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If you’ve never tried to fly a remote control plane, then you may wonder if “Are RC Planes Hard to Fly?”
A Remote-control plane is not difficult to fly when you know how it works, devote practice to learning, and keep safety in mind.
You’re about to find out how easy flying RC planes can be with the right information. We’ll go over the basics of how to control an RC plane as well as a few tips and information a beginner should keep in mind. By the end, you’ll have enough information to enjoy the hobby without the stress.
- How Do I Control an RC Plane?
- Take Off, Cruising and Landing
- Auto-Stabilization Software (SAFE)
- Learning Curve for Beginner Pilots
- Tips For Beginner RC Pilots
- Flight Training and Practice Requirements
- Practice, Practice, Practice!
- Pre-Flight Checks for Safety
- Remember to Register Your RC Plane
- The Right Kind of RC Plane for Beginners
- Find the Right Flying Area
- Do I Need Insurance to Fly My Model Plane?
- Mishaps Do Happen!
- Safety and Legal Advice for RC Plane Pilots
- In Conclusion: Remember, It’s Just a Hobby!
How Do I Control an RC Plane?
There are a number of basic elements that contribute to controlling a plane model.
- The Model’s Control Surfaces – The plane has three control surfaces; the movement of the air over these surfaces gives you control over the plane model’s flight. These are the rudder (the vertical piece on the tail of the plane) the elevator (the smaller wings on the tail) and the ailerons (the moving back segments of the plane’s main wings.)
- The Transmitter Controls – These controls usually have two sticks: left and right. The left controls the throttle (speed) front-to-back, and the rudder or steering left-to-right. The right stick controls the elevator front-to-back, and the ailerons left-to-right. With 3 channel models, you will be able to control the throttle, the rudder, and the elevators. A 4-channel plane will, in addition, have an aileron control.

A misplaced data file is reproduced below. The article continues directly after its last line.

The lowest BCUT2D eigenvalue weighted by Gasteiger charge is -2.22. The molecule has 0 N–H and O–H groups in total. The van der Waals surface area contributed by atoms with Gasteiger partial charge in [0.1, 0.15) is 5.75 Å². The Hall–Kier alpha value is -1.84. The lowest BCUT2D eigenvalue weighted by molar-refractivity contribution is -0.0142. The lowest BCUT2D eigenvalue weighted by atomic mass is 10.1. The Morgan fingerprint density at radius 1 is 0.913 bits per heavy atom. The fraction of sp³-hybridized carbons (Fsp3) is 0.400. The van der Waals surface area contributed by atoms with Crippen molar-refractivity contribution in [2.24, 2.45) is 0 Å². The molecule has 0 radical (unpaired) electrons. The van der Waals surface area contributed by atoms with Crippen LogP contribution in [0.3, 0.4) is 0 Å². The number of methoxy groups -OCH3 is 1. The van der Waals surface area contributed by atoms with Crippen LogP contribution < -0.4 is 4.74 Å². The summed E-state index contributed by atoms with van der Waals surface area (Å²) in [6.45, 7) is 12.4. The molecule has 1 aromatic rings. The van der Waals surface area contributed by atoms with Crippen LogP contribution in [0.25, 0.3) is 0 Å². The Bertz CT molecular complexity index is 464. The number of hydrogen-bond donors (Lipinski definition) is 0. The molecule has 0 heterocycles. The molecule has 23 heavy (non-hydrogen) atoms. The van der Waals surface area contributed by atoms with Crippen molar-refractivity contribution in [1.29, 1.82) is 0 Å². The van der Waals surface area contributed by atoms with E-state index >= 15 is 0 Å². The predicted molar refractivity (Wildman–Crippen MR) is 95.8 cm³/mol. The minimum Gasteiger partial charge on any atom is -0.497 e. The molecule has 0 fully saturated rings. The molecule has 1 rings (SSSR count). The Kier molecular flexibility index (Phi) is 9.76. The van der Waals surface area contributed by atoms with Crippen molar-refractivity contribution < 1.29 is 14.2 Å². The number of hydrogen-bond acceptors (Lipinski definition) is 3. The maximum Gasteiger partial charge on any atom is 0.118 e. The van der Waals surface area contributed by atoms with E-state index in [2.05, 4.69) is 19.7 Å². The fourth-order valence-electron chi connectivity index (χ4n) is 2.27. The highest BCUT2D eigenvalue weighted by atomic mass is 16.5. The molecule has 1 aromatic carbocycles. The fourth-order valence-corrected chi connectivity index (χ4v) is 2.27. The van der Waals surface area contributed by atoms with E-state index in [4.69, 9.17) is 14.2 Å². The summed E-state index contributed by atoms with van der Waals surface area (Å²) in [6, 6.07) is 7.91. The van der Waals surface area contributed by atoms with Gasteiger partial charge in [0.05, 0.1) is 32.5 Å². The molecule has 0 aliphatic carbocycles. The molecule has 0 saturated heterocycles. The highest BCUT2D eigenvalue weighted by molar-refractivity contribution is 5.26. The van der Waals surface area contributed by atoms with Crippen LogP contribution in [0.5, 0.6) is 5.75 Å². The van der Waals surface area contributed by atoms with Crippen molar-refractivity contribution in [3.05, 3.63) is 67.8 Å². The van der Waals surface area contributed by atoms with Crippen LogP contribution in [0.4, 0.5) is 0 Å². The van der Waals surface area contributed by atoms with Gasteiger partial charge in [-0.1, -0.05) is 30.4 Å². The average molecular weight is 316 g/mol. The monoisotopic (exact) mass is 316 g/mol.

- Wind Direction – Be mindful of the wind direction and its strength. Ideally, on take-off and landing, you should be heading into the wind. This creates more airflow over the control surfaces, allowing you more control over the plane overall. Remember not to fly in wind that is over 8 miles per hour for the best results. Check out this article here.
Take Off, Cruising and Landing
To get an RC plane in the air successfully, you’ll have to know the best practices for takeoff. Bear in mind that although this process is pretty easy with a bit of practice, you do have to get the hang of it.
For take-off, your RC plane should be placed on a flat surface with plenty of open space in front of it, and its nose pointed into the wind. Next, apply the full throttle (remember, pushing the left stick forward.)
All you need to do is maintain the pitch of the plane; make sure the nose does not dip down or up at any extreme by adjusting the right stick forward and backward.
Your RC airplane can then cruise at a safe altitude in level flight, for a beginner’s model this is usually around a range between 45 to 55 miles per hour. When your RC plane reaches an altitude of around 125 feet, you’ll need to turn it back toward you. If you fly it too far away from you, there is a danger you will lose control.
In fact, flying the plane will look like steering it in gradual circles from this point on. To turn the RC plane, you’ll need to move two control surfaces in gradual alternation: the ailerons and the elevator.
First, apply the left aileron (or the right, if you prefer to go counter-clockwise) by moving the right stick to the left or the right. Next, you’ll need to gradually tip the elevator by moving the right stick back – this should keep the nose up. The plane should turn in a radius that’s either large or small depending on how far you push the elevator with the right stick.
Keep in mind that while all of this is going on, you’ll need to use the left stick to increase the throttle. When you’re done cruising, it’s time to land.
First off, you’re going to try to land with the plane’s nose to the wind again. Next, you’ll pull back on the right stick and pull back on the left stick ever so gradually at the same time. If you pull back too quickly, the plane will stall and probably crash.
As the plane gets close to the ground, pull the right stick back very sharply, then forth again more slowly, so that the plane’s nose tips abruptly up. This is called “flaring” the nose. It will allow your plane to slow down as it hits the runway.